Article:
We could all use regular exercise. For some, the motivation is not there until the doctor says, “Adjust your eating habits and get exercise—or die.” How about an exercise program for the soul? God has provided it. A temptation is a test. It’s like a good workout, and the result of consistent victories is strength of character. Temptations are often viewed as annoyances. It’s no fun to walk on the beach anymore, because we men are riveted with temptations. How about changing the way we look at these irritations? God could have snuffed Satan, but He chose to keep him around to help us stay in shape. So “count it all joy” and brace yourself for a workout. No one smiles while pumping iron, but they do six months later when results begin to show. The same principle of resistance puts muscle on the soul. Try out some truths about our training:
DON’T THINK YOU’RE A SPIRITUAL BLACK BELT!
Self-confidence precedes falling: “If you think you are standing firm, be careful that you don’t fall” (I Corinthians 10:12). Satan has three main weapons in his arsenal–accusation, intimidation, and deception. The latter is the one most used in temptation. He tricks us by making false promises that we are foolish enough to believe. Or he fools us before the temptation even comes–by getting us to think we’re invincible. Temptation is a mind battle. Overconfidence is dangerous thinking, isolating us from help. Stay sober. Paul saw the possibility of falling. He disciplined himself so that he would “not be disqualified for the prize” (I Corinthians 9:27). If the veteran apostle saw failure as a potential, then I should not think that I can easily handle any temptation that comes my way. Larry Christenson, under whom I worked for many years, once asked me how I was doing with temptation. I answered that I was doing just fine. He responded, “I am not. I battle with it often.” I wished I could have retracted my response. I felt like a fool, realizing that my outlook would not serve me well in the war.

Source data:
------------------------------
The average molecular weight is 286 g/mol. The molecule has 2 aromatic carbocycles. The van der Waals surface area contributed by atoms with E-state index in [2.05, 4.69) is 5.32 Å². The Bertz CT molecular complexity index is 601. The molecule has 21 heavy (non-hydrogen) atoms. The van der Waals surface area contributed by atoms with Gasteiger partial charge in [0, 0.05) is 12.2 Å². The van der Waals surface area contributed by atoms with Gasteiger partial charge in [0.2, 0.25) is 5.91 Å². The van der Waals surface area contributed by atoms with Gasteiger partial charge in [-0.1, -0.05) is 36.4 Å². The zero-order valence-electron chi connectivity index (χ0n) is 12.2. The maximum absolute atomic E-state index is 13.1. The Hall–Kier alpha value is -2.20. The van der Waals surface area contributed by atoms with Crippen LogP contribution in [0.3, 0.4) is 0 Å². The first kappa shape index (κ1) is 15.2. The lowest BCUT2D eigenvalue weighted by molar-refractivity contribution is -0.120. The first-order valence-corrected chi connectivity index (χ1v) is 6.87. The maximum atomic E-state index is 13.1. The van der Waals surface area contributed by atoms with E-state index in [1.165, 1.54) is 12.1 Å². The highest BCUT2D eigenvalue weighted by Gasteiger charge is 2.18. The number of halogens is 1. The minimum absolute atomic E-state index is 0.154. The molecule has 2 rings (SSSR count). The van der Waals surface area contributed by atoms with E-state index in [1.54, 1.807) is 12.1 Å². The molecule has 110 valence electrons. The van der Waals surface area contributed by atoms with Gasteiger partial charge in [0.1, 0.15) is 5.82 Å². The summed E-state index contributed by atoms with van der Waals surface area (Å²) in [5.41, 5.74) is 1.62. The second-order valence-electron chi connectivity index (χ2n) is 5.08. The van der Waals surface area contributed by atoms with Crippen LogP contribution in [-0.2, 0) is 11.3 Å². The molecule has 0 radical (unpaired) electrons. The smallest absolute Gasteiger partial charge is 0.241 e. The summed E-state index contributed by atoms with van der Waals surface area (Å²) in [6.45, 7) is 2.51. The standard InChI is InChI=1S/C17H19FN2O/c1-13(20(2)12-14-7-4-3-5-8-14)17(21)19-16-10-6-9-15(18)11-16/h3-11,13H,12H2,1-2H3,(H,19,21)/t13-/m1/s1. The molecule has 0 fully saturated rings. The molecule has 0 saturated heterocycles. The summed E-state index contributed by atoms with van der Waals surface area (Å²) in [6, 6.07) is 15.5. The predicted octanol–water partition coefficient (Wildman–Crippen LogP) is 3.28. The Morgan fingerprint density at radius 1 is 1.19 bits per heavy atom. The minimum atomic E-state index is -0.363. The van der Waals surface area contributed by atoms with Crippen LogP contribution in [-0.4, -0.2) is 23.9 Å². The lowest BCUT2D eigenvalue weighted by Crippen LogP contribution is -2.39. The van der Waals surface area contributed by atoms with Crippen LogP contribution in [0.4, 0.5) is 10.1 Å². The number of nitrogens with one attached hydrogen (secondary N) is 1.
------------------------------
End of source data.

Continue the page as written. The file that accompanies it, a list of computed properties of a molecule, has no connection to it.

.DON’T BE TAKEN BY SURPRISE.
Paul writes that “no temptation has seized you except what is common to man” (1 Cor. 10:13). The word “seize” is a strong picture and suggests grabbing, carrying off. The RSV uses the word “overtake.” The action is aggressive, not passive. Temptation confronts us with force, however friendly the invitation. Give the advantage to the temptation; surprise is a battle strategy that puts its proponents at the advantage. Every temptation comes with a reward or a punishment. James writes, “Blessed is the man who perseveres under trial (the same Greek word is used for “temptation”—“peirodzo”), because when he has stood the test, he will receive the crown of life that God has promised to those who love him” (James 1:12) The reward is a crown, a picture of reigning. But then he goes on to say that “after desire has conceived, it gives birth to sin; and sin, when it is full grown, gives birth to death” (15). The net result of giving in to temptation is death. Sort of looks like life at the outset. So we have the reward of life or the curse of death with each temptation. A “no” decreases its power, while a “yes” increases its authority. Sin is aggressive, progressive, and addictive. (More truths about overcoming in part 2).